Dean Traylor is a freelance writer and teacher who writes about various subjects, including education and creative writing.
The sonar blip caught everyone by surprise. It was 2011 and the Ocean X crew – a deep-sea treasure hunting and salvage organization – were near the Swedish coast in the Baltic Sea scanning the ocean floor for sunken ships.
At first, the crew believed they found a long-lost wreckage. However, upon closer review, the sonar image revealed something nobody expected, supposed remnants of a massive disc-shaped object.
Soon, the discovery hit the press and went international. Many speculated it was a natural formation carved from the currents. But, others believed it was not natural…and may not be human. Still, nobody knew what laid at the bottom of the Baltic Sea. As a result, it received the distinctive label of "USO".
What is a USO?
The acronym stands for Unidentified Submerged Object. In many respects, it is equivalent to UFOs (Unidentified Flying Object). While a UFO is that strange thing spotted in the sky, a USO is its equivalent. The difference, however, is that it is found under the surface of a large body of water.
Eyewitness accounts vary. Many describe a submerged disc moving at great speed. Others mention seeing something stationary and glowing. In rare occasions, some claim to see a USO shoot out from the water and rocket toward the open skies (many of these reports have never been confirmed or corroborated).
In addition, these reports suggest that the USOs come in many shapes and sizes. While the most popular description is that of a saucer, other popular ones are:
- An orb
While they are not as popular as UFOs are in popular culture, they’ve been at the center of many modern-day aquatic legends. It’s not unusual to hear someone bring up USO with stories about the lost continent of Atlantis, The Bermuda Triangle or the Dragon’s Triangle in the Pacific.
When it comes to UFO and USO sightings, the line between myth and history tend to be blurred. Some UFOlogists (those who study UFOs) and paranormal investigators claimed that historical figures such as Alexander the Great and Christopher Columbus witnessed seeing USOs or UFOS. Accounts about Alexander’s sighting are sketchy at best and appears that much of the evidence came from a book written in the late 20th century.
The Christopher Columbus account has a longer history. Supposedly, Columbus wrote in his journal of seeing lights emerging from the ocean. He described it as “a small wax candle that rose and lifted up, which a few seemed to be an indication of land.”
This account would later be recorded by his son, Ferdinand. In his own manuscript of his father’s voyage, Ferdinand added that it bobbed up and down.
This account, alone, has been the subject of numerous documentaries. One of the first came from the 1978 theatrical documentary, Secrets of the Bermuda Triangle. In a reenactment of the incident, Columbus witnesses, in horror, several USOs splashing down near his ships. Later, he pulls out his journal and starts to describe the event as they ascend from the ocean.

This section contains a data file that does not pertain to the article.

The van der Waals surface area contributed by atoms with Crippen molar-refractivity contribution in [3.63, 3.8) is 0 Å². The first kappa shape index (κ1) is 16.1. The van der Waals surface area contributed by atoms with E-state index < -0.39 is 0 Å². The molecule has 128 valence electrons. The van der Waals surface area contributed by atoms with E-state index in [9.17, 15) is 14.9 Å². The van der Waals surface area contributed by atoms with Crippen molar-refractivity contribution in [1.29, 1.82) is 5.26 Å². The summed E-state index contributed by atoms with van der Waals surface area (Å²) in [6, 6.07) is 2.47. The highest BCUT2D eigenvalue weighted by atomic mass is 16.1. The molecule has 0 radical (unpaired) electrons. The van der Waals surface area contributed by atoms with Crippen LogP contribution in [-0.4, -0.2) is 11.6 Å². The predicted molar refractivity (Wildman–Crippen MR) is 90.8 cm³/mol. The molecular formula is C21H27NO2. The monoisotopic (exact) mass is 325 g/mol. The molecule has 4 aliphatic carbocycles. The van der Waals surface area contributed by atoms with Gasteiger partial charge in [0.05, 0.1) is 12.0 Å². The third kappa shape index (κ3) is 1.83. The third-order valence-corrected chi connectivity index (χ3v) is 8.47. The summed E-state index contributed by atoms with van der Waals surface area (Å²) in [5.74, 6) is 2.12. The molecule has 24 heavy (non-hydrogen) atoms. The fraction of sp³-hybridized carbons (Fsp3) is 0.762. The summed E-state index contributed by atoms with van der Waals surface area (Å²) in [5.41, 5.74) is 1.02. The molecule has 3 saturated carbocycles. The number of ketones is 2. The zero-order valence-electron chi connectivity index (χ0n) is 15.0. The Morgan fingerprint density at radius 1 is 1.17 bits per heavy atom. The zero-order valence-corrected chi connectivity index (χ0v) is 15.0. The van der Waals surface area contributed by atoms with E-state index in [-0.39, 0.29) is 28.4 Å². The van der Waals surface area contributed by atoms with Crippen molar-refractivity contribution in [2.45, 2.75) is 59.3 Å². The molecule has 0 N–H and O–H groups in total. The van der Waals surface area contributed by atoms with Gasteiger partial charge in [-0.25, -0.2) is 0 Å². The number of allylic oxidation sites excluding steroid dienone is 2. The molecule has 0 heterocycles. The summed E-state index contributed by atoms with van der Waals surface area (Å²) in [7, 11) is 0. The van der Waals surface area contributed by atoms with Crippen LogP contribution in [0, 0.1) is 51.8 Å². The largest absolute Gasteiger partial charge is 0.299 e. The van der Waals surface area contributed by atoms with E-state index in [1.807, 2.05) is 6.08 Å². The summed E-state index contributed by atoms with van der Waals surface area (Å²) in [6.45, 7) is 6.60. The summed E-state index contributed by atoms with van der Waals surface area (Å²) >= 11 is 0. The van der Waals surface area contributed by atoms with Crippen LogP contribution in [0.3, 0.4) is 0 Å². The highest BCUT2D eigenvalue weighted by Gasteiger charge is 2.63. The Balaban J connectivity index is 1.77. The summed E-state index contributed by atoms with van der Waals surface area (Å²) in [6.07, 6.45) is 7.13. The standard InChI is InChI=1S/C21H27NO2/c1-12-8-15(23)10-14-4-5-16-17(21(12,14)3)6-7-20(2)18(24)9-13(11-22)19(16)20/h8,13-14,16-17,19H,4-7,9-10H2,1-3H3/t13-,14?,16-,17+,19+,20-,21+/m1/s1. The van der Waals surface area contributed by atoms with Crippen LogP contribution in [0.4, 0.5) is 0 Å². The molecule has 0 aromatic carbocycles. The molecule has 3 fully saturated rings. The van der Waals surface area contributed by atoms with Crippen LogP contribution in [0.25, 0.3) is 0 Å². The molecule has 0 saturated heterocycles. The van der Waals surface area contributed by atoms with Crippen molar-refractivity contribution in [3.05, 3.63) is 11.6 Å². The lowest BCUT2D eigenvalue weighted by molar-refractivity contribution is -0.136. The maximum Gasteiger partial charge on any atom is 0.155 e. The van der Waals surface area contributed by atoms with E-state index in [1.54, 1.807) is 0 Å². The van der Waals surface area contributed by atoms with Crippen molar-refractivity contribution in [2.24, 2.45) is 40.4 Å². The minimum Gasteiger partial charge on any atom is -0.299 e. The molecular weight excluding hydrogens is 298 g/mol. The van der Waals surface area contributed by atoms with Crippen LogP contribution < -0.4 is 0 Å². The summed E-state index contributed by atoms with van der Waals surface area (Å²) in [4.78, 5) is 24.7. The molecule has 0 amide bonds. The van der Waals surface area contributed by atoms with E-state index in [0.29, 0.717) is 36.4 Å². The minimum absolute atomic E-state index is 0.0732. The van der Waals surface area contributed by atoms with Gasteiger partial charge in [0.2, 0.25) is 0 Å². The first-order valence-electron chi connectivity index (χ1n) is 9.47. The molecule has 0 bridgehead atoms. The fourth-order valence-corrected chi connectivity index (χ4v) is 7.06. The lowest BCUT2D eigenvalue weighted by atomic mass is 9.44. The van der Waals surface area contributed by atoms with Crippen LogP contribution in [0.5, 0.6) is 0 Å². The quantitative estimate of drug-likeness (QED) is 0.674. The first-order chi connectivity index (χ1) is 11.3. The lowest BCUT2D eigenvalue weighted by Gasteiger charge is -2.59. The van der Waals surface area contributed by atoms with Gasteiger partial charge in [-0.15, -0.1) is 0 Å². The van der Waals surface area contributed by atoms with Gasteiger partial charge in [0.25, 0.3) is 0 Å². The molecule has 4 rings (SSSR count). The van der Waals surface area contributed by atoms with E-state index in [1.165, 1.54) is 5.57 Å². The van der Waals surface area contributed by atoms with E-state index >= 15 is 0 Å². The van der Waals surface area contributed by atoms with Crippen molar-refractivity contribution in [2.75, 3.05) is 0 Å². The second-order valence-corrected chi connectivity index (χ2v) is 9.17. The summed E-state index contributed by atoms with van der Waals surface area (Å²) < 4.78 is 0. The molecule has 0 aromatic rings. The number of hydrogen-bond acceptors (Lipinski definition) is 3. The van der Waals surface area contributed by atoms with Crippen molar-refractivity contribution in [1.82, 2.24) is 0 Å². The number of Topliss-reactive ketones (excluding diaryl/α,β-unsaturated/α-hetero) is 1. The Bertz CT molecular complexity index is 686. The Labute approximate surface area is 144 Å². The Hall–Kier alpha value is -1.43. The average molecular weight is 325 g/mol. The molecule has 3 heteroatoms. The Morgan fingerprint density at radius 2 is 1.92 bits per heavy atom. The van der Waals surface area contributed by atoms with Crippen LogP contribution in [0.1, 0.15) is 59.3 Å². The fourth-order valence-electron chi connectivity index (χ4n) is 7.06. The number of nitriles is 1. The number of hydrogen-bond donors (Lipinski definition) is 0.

Decades later, UFO Files, a History Channel presentation, had their version of the event. In this case, it claimed he saw lights under the water that rose above the waves, supposedly attached to a saucer.
While compelling as it sounds, there is a major problem to this account; Columbus’s journal hasn’t survived the test time, and his son’s surviving account were second-hand accounts from his father.
With scant evidence, it’s hard to say if this event happened, at all.
Charles Berlitz Brings Back the USO
The late Charles Berlitz was the grandson of a world-renowned language specialist (essentially responsible for the Berlitz language technique and school). Charles, himself, became a gifted linguist. However, his greatest claim to fame had to do with popularizing the Bermuda Triangle legend, which was first mentioned in a few unimpressive articles by Vincent Gaddis during the 1950s and 60s.
Berlitz’s take on the legend took shape in the best-selling book, The Bermuda Triangle (1974). While much of the book focused on mysterious maritime vanishings of boats and planes in the area of the Atlantic Ocean between the island of Bermuda, Puerto Rico and the south Florida coast, he divulged a considerable amount of time speculating on the cause of these mysteries,chiefly, USOs.
Belief in the mystery of the USO needed a “Roswell” moment. And that’s exactly what happened
Later, Berlitz wrote a companion piece, called The Dragon’s Triangle (1989). Also called the Devil’s Sea, this particular area in the Pacific near Japan supposedly had the same type of reputation as the Bermuda Triangle. And, once again, after nearly every mysterious vanishing Berlitz wrote in this book, he interjected the concept that aliens in USOs – possibly those from an underwater realm such as Atlantis may have been responsible.
While the books were popular, they didn’t do much for understanding the mystery behind USO. Berlitz seemingly used USO as a way to explain away any mysteries when he didn’t have any rationale to solve them (it needs to be noted that many of the mysterious vanishings in both the Bermuda and Dragon’s Triangle have been solved. In addition, several researchers debunked the water legends, claiming they were no different from the surrounding areas within the Atlantic and Pacific).
Belief in the mystery of the USO needed a “Roswell” moment. And that’s exactly what happened.
The Shag Harbour Incident
According to eyewitness accounts, on the night of October 4, 1967, an unidentified object crashed off the coast of a small fishing port near the southern tip of Nova Scotia, Canada. Local fishermen and members of the Canadian Coast Guard immediately went to the supposed crash zone. At the time, many believed that a plane may have crashed.